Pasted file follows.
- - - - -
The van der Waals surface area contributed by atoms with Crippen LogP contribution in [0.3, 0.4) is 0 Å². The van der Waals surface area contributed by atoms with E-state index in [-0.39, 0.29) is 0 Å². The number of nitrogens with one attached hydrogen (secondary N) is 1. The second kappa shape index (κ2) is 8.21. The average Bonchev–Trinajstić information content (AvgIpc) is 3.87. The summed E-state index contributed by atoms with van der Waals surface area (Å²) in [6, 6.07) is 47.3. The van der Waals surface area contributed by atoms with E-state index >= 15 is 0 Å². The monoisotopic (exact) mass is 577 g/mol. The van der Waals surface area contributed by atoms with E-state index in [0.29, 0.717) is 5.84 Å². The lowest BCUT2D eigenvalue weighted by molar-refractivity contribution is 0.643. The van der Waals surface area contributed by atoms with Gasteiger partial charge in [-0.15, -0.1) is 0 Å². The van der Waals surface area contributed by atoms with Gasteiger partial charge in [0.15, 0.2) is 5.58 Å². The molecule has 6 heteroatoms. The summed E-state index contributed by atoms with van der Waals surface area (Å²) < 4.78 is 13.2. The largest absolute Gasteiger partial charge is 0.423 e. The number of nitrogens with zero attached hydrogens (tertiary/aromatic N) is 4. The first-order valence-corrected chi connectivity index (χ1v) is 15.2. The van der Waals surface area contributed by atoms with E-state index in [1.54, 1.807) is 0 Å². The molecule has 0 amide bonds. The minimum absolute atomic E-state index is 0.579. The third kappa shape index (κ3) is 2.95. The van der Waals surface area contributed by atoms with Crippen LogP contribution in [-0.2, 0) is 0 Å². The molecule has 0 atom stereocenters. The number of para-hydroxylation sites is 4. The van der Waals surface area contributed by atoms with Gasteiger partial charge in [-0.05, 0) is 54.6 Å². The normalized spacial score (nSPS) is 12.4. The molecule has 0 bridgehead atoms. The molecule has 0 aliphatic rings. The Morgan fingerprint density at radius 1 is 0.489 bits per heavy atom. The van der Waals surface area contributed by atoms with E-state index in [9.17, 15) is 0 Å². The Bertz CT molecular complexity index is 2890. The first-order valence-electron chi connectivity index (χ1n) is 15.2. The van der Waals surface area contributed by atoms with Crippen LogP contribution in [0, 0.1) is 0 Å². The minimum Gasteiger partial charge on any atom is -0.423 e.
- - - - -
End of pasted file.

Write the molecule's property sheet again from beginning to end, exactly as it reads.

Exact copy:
The van der Waals surface area contributed by atoms with Crippen LogP contribution in [0.3, 0.4) is 0 Å². The van der Waals surface area contributed by atoms with E-state index in [-0.39, 0.29) is 0 Å². The number of nitrogens with one attached hydrogen (secondary N) is 1. The second kappa shape index (κ2) is 8.21. The average Bonchev–Trinajstić information content (AvgIpc) is 3.87. The summed E-state index contributed by atoms with van der Waals surface area (Å²) in [6, 6.07) is 47.3. The van der Waals surface area contributed by atoms with E-state index >= 15 is 0 Å². The monoisotopic (exact) mass is 577 g/mol. The van der Waals surface area contributed by atoms with E-state index in [0.29, 0.717) is 5.84 Å². The lowest BCUT2D eigenvalue weighted by molar-refractivity contribution is 0.643. The van der Waals surface area contributed by atoms with Gasteiger partial charge in [-0.15, -0.1) is 0 Å². The van der Waals surface area contributed by atoms with Gasteiger partial charge in [0.15, 0.2) is 5.58 Å². The molecule has 6 heteroatoms. The summed E-state index contributed by atoms with van der Waals surface area (Å²) < 4.78 is 13.2. The largest absolute Gasteiger partial charge is 0.423 e. The number of nitrogens with zero attached hydrogens (tertiary/aromatic N) is 4. The first-order valence-corrected chi connectivity index (χ1v) is 15.2. The van der Waals surface area contributed by atoms with E-state index in [1.54, 1.807) is 0 Å². The molecule has 0 amide bonds. The minimum absolute atomic E-state index is 0.579. The third kappa shape index (κ3) is 2.95. The van der Waals surface area contributed by atoms with Crippen LogP contribution in [-0.2, 0) is 0 Å². The molecule has 0 atom stereocenters. The number of para-hydroxylation sites is 4. The van der Waals surface area contributed by atoms with Gasteiger partial charge in [-0.05, 0) is 54.6 Å². The normalized spacial score (nSPS) is 12.4. The molecule has 0 bridgehead atoms. The molecule has 0 aliphatic rings. The Morgan fingerprint density at radius 1 is 0.489 bits per heavy atom. The van der Waals surface area contributed by atoms with E-state index in [9.17, 15) is 0 Å². The Bertz CT molecular complexity index is 2890. The first-order valence-electron chi connectivity index (χ1n) is 15.2. The van der Waals surface area contributed by atoms with Crippen LogP contribution in [0, 0.1) is 0 Å². The minimum Gasteiger partial charge on any atom is -0.423 e.